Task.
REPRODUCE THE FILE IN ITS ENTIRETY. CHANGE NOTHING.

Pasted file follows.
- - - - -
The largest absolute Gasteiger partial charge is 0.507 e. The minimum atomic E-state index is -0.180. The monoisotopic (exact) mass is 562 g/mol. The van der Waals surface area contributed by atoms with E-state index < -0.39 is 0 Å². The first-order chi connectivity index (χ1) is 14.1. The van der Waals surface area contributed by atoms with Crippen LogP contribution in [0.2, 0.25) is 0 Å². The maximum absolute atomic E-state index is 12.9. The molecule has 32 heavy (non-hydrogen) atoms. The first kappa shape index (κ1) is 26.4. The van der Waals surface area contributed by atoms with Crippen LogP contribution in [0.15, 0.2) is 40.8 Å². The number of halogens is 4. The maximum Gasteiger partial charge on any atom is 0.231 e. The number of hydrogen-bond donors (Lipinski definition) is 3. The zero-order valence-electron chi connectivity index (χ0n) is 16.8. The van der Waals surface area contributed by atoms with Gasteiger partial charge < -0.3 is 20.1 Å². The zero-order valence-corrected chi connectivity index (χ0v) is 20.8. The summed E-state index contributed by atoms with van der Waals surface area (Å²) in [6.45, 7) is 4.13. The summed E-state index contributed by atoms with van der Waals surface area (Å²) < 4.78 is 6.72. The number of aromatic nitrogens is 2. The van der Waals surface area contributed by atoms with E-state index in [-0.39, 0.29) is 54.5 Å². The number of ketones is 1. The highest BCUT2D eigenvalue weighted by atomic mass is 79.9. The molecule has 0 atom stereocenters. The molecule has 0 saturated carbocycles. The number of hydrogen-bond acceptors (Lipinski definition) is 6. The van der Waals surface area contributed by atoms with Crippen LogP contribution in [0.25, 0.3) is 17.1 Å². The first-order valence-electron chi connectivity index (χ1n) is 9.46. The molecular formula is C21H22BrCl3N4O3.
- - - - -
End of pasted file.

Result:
The largest absolute Gasteiger partial charge is 0.507 e. The minimum atomic E-state index is -0.180. The monoisotopic (exact) mass is 562 g/mol. The van der Waals surface area contributed by atoms with E-state index < -0.39 is 0 Å². The first-order chi connectivity index (χ1) is 14.1. The van der Waals surface area contributed by atoms with Crippen LogP contribution in [0.2, 0.25) is 0 Å². The maximum absolute atomic E-state index is 12.9. The molecule has 32 heavy (non-hydrogen) atoms. The first kappa shape index (κ1) is 26.4. The van der Waals surface area contributed by atoms with Crippen LogP contribution in [0.15, 0.2) is 40.8 Å². The number of halogens is 4. The maximum Gasteiger partial charge on any atom is 0.231 e. The number of hydrogen-bond donors (Lipinski definition) is 3. The zero-order valence-electron chi connectivity index (χ0n) is 16.8. The van der Waals surface area contributed by atoms with Gasteiger partial charge < -0.3 is 20.1 Å². The zero-order valence-corrected chi connectivity index (χ0v) is 20.8. The summed E-state index contributed by atoms with van der Waals surface area (Å²) in [6.45, 7) is 4.13. The summed E-state index contributed by atoms with van der Waals surface area (Å²) < 4.78 is 6.72. The number of aromatic nitrogens is 2. The van der Waals surface area contributed by atoms with E-state index in [-0.39, 0.29) is 54.5 Å². The number of ketones is 1. The highest BCUT2D eigenvalue weighted by atomic mass is 79.9. The molecule has 0 atom stereocenters. The molecule has 0 saturated carbocycles. The number of hydrogen-bond acceptors (Lipinski definition) is 6. The van der Waals surface area contributed by atoms with Crippen LogP contribution in [0.25, 0.3) is 17.1 Å². The first-order valence-electron chi connectivity index (χ1n) is 9.46. The molecular formula is C21H22BrCl3N4O3.